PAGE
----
I first read The Boy Who Could Make Himself Disappear when I was a teenager living with a single mother who was experiencing a deep depressive episode. While she was not deliberately cruel or as self-absorbed as the character, Roger's, mother, she wasn't emotionally available. Reading this book (over and over) was strangely healing and empowering for me. It validated my sense of my reality, rather than the view my family was trying to foist off on me--the view that I was responsible for my mother rather than the other way around.
This book enabled me to see that my life was not normal and that I deserved better. Kin Platt nurtured my instinct for self preservation and kept hope alive in me. The many caring people in Roger's life who intervened on his behalf or showed him love let me know that there were good and decent people in the world. I was shown another model of how to be that counteracted the influence of my dysfunctional extended family. I also saw that one could extract one's self from such a family with no need for guilt.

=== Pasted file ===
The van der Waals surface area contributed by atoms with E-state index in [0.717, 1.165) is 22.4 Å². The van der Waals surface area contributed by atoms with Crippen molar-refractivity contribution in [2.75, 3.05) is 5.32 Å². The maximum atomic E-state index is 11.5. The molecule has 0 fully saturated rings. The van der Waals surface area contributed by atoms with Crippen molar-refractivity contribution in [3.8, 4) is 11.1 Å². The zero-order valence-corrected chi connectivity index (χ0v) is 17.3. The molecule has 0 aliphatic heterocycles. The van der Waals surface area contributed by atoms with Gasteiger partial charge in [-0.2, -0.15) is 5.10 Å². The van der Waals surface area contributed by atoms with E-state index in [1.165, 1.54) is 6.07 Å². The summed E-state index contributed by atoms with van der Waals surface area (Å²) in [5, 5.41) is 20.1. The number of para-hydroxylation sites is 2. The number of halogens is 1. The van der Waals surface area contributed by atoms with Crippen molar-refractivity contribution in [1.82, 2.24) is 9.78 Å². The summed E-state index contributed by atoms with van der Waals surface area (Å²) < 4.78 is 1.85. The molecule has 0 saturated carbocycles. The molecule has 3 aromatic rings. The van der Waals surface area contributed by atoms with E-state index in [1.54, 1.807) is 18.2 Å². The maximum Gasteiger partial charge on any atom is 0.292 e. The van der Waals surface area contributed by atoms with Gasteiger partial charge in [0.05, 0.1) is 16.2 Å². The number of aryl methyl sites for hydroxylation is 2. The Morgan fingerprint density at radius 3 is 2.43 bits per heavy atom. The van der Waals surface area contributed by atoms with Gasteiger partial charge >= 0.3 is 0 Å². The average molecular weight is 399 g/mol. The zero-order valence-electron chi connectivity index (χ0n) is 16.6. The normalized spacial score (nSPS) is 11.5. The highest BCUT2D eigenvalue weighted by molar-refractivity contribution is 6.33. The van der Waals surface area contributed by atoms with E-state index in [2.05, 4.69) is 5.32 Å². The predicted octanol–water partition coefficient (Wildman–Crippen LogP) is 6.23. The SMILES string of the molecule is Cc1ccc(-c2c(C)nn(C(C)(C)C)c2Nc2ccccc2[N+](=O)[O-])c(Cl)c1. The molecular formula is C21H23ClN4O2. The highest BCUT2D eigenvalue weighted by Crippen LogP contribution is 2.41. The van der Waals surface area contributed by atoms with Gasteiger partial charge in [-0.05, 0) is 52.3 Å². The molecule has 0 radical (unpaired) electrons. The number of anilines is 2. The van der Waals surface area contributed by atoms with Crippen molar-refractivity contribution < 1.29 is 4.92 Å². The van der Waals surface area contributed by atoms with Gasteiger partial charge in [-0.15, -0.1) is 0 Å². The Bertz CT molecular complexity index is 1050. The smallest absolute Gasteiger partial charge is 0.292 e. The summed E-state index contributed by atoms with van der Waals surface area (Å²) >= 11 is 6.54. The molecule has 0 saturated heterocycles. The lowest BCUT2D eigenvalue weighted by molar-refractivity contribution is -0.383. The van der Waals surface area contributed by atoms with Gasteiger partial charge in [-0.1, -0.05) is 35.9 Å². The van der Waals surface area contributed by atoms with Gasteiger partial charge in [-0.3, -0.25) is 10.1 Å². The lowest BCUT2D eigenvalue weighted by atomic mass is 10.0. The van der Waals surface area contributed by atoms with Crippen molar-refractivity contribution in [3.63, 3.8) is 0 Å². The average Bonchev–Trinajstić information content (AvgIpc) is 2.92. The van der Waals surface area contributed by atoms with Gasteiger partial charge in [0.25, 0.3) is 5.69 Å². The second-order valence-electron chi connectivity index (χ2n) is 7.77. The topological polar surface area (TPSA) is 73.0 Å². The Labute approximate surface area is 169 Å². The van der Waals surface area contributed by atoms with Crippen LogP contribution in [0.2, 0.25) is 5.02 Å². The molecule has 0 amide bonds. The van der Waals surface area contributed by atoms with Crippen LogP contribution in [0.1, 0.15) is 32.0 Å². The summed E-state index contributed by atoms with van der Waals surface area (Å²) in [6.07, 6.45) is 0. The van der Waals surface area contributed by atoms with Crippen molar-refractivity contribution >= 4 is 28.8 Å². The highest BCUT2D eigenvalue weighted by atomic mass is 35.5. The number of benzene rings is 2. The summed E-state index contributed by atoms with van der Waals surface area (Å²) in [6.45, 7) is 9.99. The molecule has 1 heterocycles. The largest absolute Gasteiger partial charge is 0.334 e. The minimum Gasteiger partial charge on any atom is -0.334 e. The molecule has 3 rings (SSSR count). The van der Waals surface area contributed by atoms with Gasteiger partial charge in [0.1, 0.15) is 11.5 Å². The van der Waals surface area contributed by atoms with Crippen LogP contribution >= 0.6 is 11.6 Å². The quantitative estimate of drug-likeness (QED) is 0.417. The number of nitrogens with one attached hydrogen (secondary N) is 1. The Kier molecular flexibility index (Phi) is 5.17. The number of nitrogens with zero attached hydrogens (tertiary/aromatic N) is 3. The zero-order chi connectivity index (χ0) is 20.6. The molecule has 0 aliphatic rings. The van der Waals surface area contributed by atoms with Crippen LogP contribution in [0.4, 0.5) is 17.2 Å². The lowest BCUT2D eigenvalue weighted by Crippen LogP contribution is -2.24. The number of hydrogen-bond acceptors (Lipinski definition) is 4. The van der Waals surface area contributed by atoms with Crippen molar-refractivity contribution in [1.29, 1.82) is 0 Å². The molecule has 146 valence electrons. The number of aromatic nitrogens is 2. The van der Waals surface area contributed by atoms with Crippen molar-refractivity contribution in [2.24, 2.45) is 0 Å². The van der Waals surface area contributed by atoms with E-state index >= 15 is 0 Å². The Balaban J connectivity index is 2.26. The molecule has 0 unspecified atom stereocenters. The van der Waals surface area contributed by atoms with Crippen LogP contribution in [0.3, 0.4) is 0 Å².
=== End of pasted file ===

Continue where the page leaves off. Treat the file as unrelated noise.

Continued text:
To say this book shouldn't be read by those under 17, as an earlier review indicated, is to say that I shouldn't have had access to this book when I needed it most. I think it should definitely be available to every abused or neglected teenager and is a must-read for anyone wanting to expand their capacity for compassion and love. It's a classic!
Note: I wasn't the only reviewer to indicate that this book helped them survive abuse. Another reviewer was inspired to go into the field of speech therapy by the compassionate speech therapist in the book, too. Isn't it amazing the impact books can have on our lives?
To learn more about the book (other reviews discussed the plot in more depth), you can find it here: